Stephen Beale has been a freelance writer and journalist for over 10 years, reporting on presidential politics, government corruption, and other public affairs. He also writes frequently about Church history, spirituality, and theology. He holds an undergraduate from Brown University in classics and history. He currently resides in Providence, Rhode Island.
If you’ve ever wanted to create your own icon but were unable to attend or even find a local workshop, a new book spells out all the steps necessary to do one on your own.
But iconographer Joe Malham’s new book, Drawing to Closer to Christ (Ave Maria Press, 2017), is—to paraphrase the introduction by Bishop Robert Barron—much more than simply a how-to-guide, despite what the relative thinness of the book and large size of its font might suggest. It is also a series of theological reflections and prompts for devotional exercises, combined with some brief autobiographical sketches.
The book is certainly designed to enable the greenest of novices to create their own icon. Its accessibility reflects not only Malham’s mastery of the craft, but likely also his experience as an artist-in-residence at St. Gregory the Great Parish in Chicago, where Malham runs icon workshops and generally engages with the greater community of his parish and neighborhood. (I’ve previously profiled Malham for the Register here.)
In the case of this book, the instructions are for Christ Pantocrator (the All-Knowing Teacher). The self-guided workshop is broken down into seven days to mirror the seven days of creation. Here lies the first theological lesson: ‘writing’ an icon is a new creation that, when performed correctly, is done through God and aims to reflect His glory.
Each chapter is associated with one day of creation in Genesis. Each represents a major step forward in the creation of the icon. Within each chapter, Malham offers readers a brief introduction, often drawing upon his own personal story, a theological reflection, and then a step-by-step list of instructions for what to do with the icon for that day.
Each of these days is centered on particular themes such as “Word and Image” (Day 1), “The Eternal” (Day 3), and “Beauty” (Day 5). Again, the chosen themes invite further reflection on the significance of each day of the creation account. Day 3, in which God created plant life, becomes an opportunity to reflect on the transience of all life in contrast with God’s unchanging eternity.
The theological reflections alone make this book worth reading. For example, Malham deftly explains St. John of the Cross’ idea of a dark night, clears away some cobwebs of misunderstanding, and nudges us to go deeper into that dark night, with the icon as a sort of window or guide. Another reflection illuminates how the Industrial Revolution has diminished the spiritual intuition that was nurtured in pre-modern agrarian cultures.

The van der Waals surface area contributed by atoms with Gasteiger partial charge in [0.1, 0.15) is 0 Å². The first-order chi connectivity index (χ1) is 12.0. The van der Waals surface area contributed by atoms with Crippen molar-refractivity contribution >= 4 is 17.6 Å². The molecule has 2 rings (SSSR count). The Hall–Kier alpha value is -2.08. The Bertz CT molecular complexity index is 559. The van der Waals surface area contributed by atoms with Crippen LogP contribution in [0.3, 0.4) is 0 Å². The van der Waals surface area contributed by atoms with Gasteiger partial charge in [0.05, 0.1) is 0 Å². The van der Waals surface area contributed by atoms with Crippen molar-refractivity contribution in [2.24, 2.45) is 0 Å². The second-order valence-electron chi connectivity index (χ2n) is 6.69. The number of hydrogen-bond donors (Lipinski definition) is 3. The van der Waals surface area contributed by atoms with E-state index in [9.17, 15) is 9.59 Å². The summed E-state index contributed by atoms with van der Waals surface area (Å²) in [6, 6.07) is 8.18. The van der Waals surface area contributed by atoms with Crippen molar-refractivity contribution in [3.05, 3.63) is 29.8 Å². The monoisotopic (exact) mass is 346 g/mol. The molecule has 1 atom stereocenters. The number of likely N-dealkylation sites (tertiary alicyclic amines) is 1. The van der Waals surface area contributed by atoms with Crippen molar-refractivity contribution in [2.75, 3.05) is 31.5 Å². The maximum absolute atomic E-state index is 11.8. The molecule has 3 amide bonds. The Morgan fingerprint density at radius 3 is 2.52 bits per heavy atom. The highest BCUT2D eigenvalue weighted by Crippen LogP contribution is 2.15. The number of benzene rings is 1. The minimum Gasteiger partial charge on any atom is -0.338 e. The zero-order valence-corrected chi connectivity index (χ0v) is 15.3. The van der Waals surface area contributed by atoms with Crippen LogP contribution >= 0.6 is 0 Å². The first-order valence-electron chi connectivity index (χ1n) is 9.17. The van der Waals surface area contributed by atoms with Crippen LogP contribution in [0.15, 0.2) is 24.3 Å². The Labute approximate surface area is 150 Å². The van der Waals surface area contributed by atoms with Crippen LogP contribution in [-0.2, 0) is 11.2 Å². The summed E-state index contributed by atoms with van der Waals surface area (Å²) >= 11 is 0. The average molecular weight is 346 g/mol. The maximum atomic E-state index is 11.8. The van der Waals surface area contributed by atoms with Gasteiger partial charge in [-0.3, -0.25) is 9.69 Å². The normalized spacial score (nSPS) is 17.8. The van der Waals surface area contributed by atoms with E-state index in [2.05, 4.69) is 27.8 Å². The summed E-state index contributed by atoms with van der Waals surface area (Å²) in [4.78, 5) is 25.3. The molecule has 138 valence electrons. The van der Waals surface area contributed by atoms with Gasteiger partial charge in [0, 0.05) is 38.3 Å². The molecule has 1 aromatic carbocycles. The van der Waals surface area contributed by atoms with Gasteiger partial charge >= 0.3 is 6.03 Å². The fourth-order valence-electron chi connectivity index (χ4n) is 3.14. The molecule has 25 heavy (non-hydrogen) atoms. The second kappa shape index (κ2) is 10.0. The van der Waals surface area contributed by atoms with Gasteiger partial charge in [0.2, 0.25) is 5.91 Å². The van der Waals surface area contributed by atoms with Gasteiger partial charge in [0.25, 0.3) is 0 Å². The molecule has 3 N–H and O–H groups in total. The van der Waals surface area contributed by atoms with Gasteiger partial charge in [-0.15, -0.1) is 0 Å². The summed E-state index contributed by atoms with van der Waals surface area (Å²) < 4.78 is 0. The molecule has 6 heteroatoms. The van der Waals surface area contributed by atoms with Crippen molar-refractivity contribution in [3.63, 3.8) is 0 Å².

The instructions on icon writing are clear and concise. (Full disclosure: it wasn’t practical for me to actually do my own icon for this article.) Malham lists all the materials needed, spells out the steps, and provides numerous photographs showing how things should look.
The instructions are also peppered with various tricks-of-the-trade and metaphors to aid the beginner. For example, here is Malham describing how to apply gold leaf to Christ’s halo: “With a uniform pressure (do not tap as though you’re sending Morse code through the leaf), glide the pad of your forefinger over the entire surface of the square until you are certain that all the gold has adhered to the red halo area.”
Reading through the instructions but not actually carrying them out myself pointed to yet another benefit of this book: insight into what goes on in actually creating the icon. One is granted a privileged peek behind the curtain, so to speak, at the physical and artistic process at work. And this process itself will lead the reader and practitioner to other theological insights, beyond the ones that are formally offered by the author in his reflections.
At one point Malham makes a remark on speed whose applicability is far broader than just the work of the icon: “One of the continuing leitmotifs on our journey is a realization of the difference between moving fast and moving with deliberate intentionality.”
Some insights are unstated but insinuated: “When dry, the gold-sized portion of the panel should resemble a placid, waveless surface of a pond.” Malham has previously told us that the gold “represents the true splendor and eternal radiance of God’s uncreated light.” Doesn’t the placid-like appearance of the gold on the icon then suggest the peace that comes with encountering God’s splendor?
Needless to say, Drawing Closer to Christ, is worth checking out even if you are not quite ready to commit to an intensive seven-day “self-guided icon retreat.” Moreover, the book is readily adaptable to other retreats. One can imagine a local parish group embarking on this journey together. One can also see how the book could be extended to 40 days rather than the official seven, making it suitable, perhaps as a Lenten devotion. As Malham says, moving along this journey with deliberate intentionality is more important than how fast you are.